A community with well-established roots in California history, Palms has become a good location for ambitious post grads and young families looking to make their home in Los Angeles. Palms provides a central hub for residents — closely located to the growing cultural center of Culver City, near freeways for commuters, and only five miles from the bustling UCLA campus.
Where is Palms?
Palms is located on the Westside of Los Angeles, south of Beverly Hills, Rancho Park and Beverlywood and just north of Culver City. Small in size, it covers only a two-square mile area marked by signs on Venice, Robertson and Palms boulevards. With over 42,500 people in that small plot of land, it is currently one of the most densely populated areas in Los Angeles County.
Palms is the oldest neighborhood annexed to Los Angeles. It was founded in 1886 by three entrepreneurs who saw potential in a mostly flat and fertile parcel of land. These founders subdivided the land for sale to individual families, then transplanted 5,000 palm trees to line the streets. The individual plots for sale were designed to be large enough to host a home as well as a small yard for family gardening in order to take advantage of the fertile soil. The advertisements to Westward bound settlers proclaimed: “No cold winters. No hot summers. No saloons at The Palms.”
What to Do
In general, the Palms area has a healthy community life; there are libraries, several public parks, and an organization that works to involve veterans in community events. There is even an annual “Bike Rodeo”, a community event that promotes bike safety for kids and families.
There are plenty of retail outlets on Motor Ave – including the Anonymous LA boutique which offers everything from locally made fashion items to hats and candles – as well as larger shopping venues such as the National Sepulveda Shopping Center at 3010 Sepulveda Blvd.
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Where to Eat and Drink
One of the best places for simple quality food in the Palms neighborhood, The Doughroom defies the founders’ original “No saloons at the Palms” rule in the most delicious way. The Doughroom is a pizzeria that specializes in craft beer, artisanal wine, and rustic food made with local and seasonal ingredients.
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While high-end dining options in the neighborhood aren’t particularly diverse – they are quite plentiful in the surrounding area. If you are willing to travel to nearby Culver City, food options become much more interesting.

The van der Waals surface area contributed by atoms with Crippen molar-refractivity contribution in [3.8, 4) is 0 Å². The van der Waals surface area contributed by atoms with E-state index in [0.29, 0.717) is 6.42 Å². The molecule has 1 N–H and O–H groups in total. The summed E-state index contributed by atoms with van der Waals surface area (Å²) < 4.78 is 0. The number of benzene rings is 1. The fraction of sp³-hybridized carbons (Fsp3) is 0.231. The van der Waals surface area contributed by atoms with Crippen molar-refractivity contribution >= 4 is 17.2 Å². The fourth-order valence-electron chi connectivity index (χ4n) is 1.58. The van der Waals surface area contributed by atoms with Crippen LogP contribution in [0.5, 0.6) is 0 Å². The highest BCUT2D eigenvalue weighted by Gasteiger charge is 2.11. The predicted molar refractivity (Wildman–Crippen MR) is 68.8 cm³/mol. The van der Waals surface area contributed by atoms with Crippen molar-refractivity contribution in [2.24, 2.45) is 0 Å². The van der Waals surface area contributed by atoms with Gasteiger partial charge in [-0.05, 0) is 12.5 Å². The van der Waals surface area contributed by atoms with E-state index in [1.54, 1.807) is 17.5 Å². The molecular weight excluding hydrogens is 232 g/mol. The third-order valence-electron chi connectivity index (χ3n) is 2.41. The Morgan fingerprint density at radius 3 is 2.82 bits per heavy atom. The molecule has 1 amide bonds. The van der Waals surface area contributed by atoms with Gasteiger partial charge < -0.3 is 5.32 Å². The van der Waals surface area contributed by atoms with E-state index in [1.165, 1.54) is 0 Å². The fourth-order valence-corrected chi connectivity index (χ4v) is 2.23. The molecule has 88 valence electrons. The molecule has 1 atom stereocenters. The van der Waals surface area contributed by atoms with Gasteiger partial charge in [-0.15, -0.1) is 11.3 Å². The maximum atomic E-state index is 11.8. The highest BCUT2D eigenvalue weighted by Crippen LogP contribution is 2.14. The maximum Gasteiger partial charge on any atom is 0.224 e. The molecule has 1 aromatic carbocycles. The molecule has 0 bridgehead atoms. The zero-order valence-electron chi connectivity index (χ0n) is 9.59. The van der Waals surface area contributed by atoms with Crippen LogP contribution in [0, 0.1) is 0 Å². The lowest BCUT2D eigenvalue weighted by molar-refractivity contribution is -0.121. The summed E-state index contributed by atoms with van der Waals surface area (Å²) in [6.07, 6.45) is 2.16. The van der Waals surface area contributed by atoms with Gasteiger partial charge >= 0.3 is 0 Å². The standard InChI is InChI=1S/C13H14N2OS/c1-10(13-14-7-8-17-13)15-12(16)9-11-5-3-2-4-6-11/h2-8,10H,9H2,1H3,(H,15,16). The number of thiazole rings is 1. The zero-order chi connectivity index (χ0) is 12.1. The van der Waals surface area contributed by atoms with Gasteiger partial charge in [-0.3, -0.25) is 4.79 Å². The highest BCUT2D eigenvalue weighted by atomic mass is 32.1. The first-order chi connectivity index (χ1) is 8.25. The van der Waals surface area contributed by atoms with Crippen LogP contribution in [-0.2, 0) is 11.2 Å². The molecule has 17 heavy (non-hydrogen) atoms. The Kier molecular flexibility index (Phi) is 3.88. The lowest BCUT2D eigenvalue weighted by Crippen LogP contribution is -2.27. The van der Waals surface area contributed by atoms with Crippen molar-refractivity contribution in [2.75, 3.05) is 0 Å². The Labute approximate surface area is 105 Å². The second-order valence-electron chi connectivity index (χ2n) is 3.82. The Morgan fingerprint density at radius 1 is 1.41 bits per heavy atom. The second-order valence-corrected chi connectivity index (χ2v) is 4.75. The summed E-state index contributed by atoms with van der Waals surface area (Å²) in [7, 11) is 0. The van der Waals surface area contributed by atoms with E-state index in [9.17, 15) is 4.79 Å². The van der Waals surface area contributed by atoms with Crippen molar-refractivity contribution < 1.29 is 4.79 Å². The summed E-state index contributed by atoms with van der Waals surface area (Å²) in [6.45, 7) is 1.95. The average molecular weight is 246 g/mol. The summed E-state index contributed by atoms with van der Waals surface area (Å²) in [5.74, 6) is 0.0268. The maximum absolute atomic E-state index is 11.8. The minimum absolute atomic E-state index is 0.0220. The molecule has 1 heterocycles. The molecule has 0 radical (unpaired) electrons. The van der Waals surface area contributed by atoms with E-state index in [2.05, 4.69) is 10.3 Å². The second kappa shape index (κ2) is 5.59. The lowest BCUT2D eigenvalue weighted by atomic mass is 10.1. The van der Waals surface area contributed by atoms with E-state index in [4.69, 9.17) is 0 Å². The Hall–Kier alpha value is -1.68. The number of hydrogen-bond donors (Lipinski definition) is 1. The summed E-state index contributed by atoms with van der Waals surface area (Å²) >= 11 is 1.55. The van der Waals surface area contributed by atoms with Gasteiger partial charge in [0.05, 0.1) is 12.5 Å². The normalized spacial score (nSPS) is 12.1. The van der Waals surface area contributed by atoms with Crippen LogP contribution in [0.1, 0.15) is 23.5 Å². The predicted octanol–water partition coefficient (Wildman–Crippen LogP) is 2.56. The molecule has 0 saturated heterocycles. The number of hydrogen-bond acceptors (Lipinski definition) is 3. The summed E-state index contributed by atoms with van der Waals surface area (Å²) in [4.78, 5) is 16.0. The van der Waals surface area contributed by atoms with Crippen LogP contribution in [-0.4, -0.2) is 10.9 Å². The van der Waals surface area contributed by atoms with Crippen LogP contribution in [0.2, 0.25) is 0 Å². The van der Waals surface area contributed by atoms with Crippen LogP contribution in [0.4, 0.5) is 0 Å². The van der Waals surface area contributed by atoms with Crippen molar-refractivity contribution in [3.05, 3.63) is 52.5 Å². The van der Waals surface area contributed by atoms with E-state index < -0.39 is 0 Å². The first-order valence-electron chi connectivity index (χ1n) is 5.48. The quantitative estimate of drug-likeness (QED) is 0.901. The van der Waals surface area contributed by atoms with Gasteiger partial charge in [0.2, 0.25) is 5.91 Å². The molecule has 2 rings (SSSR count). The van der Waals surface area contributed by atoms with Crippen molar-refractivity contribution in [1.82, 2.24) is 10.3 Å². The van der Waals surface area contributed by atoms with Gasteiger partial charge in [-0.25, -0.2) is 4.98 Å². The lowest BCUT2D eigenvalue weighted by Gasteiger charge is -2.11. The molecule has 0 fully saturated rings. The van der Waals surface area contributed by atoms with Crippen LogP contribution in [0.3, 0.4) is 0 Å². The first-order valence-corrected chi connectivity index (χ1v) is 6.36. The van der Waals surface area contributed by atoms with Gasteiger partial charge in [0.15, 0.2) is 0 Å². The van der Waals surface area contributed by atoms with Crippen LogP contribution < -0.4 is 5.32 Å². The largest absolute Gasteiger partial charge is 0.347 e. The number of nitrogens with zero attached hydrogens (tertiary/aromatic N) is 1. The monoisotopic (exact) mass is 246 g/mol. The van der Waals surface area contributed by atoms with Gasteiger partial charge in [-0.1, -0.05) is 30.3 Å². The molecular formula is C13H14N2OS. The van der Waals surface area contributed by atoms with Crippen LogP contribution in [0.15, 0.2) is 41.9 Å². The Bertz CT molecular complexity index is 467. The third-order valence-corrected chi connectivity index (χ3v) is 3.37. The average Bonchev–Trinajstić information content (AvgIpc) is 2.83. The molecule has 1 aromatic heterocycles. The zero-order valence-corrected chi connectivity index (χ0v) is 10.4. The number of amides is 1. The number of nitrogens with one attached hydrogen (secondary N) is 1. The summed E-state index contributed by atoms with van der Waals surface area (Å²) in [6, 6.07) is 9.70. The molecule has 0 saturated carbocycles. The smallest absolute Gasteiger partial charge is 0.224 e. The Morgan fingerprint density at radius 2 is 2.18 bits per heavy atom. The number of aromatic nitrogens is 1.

Moving to Palms
Real Estate Snapshot
There isn’t much land left to develop in the Palms area, but that isn’t to say that new construction and renovations to existing properties aren’t happening. In the past years several multi-unit mixed-use properties were constructed in the area, expanding the potential for population growth. Boasting many perks, apartments in Palms run for about $2,300 a month, which is less than the average rent in LA.
Like most Los Angeles neighborhoods, travel by automobile is the most popular method of transportation throughout the area; the nearest freeways are the 405 and the I-10. However, due to the area’s high population, parking tends to be excessively congested. Most apartment buildings have limited parking spaces, and street parking becomes very competitive.
Biking is an option if work or school is close, and there’s bus transportation and rideshare companies such as Uber or Lyft. Travel by rail is available through the Metro Expo Line near the intersections of Venice and Robertson Boulevards.
Schools & Employment
Schools in the area are plentiful both inside the Palms community and in nearby Culver City. There are over twenty public elementary schools and private elementary schools within the immediate area. College students who attend UCLA often choose to live in the Palms area due to the close proximity to the UC campus, which is only five miles north.
The area is home to a museum and a research institute, but there are many job opportunities in the nearby neighborhoods as well.
Looking for a vibrant place to call home? Look no further than Palms. Residents love this LA community for its lively dining and entertainment scene, walkable neighborhoods and relatively affordable housing options.
Check out more Los Angeles neighborhood guides:
Hollywood – a Vibrant LA Neighborhood with Celebrity Status
Koreatown – The Little City That Never Sleeps
Westwood – Live Large in the Center of It All
Sherman Oaks – Timeless Elegance in the Heart of the Valley
Sawtelle – A Walkable, Culture-Filled Enclave Bustling with L.A. Charm